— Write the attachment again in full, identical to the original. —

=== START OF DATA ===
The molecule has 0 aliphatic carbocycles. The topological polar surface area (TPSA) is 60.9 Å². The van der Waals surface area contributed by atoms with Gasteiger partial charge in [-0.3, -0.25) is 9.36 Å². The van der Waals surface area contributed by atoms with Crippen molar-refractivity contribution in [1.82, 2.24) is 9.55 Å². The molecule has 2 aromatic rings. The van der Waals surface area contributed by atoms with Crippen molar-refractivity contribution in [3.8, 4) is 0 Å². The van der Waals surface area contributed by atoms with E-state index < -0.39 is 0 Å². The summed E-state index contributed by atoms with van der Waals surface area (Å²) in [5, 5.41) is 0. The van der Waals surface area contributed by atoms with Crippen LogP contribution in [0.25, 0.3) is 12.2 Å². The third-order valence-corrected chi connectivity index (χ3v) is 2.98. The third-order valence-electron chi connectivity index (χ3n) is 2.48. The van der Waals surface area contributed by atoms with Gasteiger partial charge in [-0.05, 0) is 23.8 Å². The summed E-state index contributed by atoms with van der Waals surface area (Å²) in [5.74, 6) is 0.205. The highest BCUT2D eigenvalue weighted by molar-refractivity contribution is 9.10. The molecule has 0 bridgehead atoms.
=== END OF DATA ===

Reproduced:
The molecule has 0 aliphatic carbocycles. The topological polar surface area (TPSA) is 60.9 Å². The van der Waals surface area contributed by atoms with Gasteiger partial charge in [-0.3, -0.25) is 9.36 Å². The van der Waals surface area contributed by atoms with Crippen molar-refractivity contribution in [1.82, 2.24) is 9.55 Å². The molecule has 2 aromatic rings. The van der Waals surface area contributed by atoms with Crippen molar-refractivity contribution in [3.8, 4) is 0 Å². The van der Waals surface area contributed by atoms with E-state index < -0.39 is 0 Å². The summed E-state index contributed by atoms with van der Waals surface area (Å²) in [5, 5.41) is 0. The van der Waals surface area contributed by atoms with Crippen LogP contribution in [0.25, 0.3) is 12.2 Å². The third-order valence-corrected chi connectivity index (χ3v) is 2.98. The third-order valence-electron chi connectivity index (χ3n) is 2.48. The van der Waals surface area contributed by atoms with Gasteiger partial charge in [-0.05, 0) is 23.8 Å². The summed E-state index contributed by atoms with van der Waals surface area (Å²) in [5.74, 6) is 0.205. The highest BCUT2D eigenvalue weighted by molar-refractivity contribution is 9.10. The molecule has 0 bridgehead atoms.